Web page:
Writing for My Business just days ago, Employsure founder Ed Mallett suggested the national minimum wage (NMW) would increase “by no more than 2.4 per cent”, effective from July.
However, the commission revealed that the figure would actually increase by 3.3 per cent – taking the NMW to $694.40 per week or $18.29 per hour.
“The level of increase we have decided upon will not lead to inflationary pressure and is highly unlikely to have any measurable negative impact on employment,” the commission said in its statement announcing the increase.
“It will, however, mean an improvement in the real wages for those employees who are reliant on the NMW and modern award minimum wages, and an improvement in their relative living standards.”
Modern award minimum wages will also increase by 3.3 per cent, with weekly wages to be rounded to the nearest 10 cents.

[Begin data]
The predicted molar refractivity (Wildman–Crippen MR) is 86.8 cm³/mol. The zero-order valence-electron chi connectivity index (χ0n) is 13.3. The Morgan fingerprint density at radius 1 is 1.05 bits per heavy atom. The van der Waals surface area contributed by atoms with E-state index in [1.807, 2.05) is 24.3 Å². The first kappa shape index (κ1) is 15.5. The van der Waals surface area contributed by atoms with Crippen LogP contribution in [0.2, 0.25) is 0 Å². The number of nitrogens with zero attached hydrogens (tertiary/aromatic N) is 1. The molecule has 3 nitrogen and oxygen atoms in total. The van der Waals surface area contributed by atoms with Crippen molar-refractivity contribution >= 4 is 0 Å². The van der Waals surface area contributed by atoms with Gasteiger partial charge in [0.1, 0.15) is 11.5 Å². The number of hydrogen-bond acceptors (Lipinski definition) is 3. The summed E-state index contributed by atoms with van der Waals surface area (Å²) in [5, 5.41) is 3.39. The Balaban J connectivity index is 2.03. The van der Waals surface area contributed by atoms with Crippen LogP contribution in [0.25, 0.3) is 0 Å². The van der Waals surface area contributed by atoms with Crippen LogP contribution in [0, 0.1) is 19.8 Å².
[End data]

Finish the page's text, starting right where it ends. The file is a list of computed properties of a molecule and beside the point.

In justifying the size of the increase, the commission noted that the real value of minimum rates has trailed that of labour productivity for consecutive years.
The prevailing economic circumstances provide an opportunity to improve the relative living standards of the low-paid and to enable them to better meet their needs. Over the last five years, the real value of the NMW and modern award rates has grown at 4.3 per cent, which is less than half the rate of growth of labour productivity.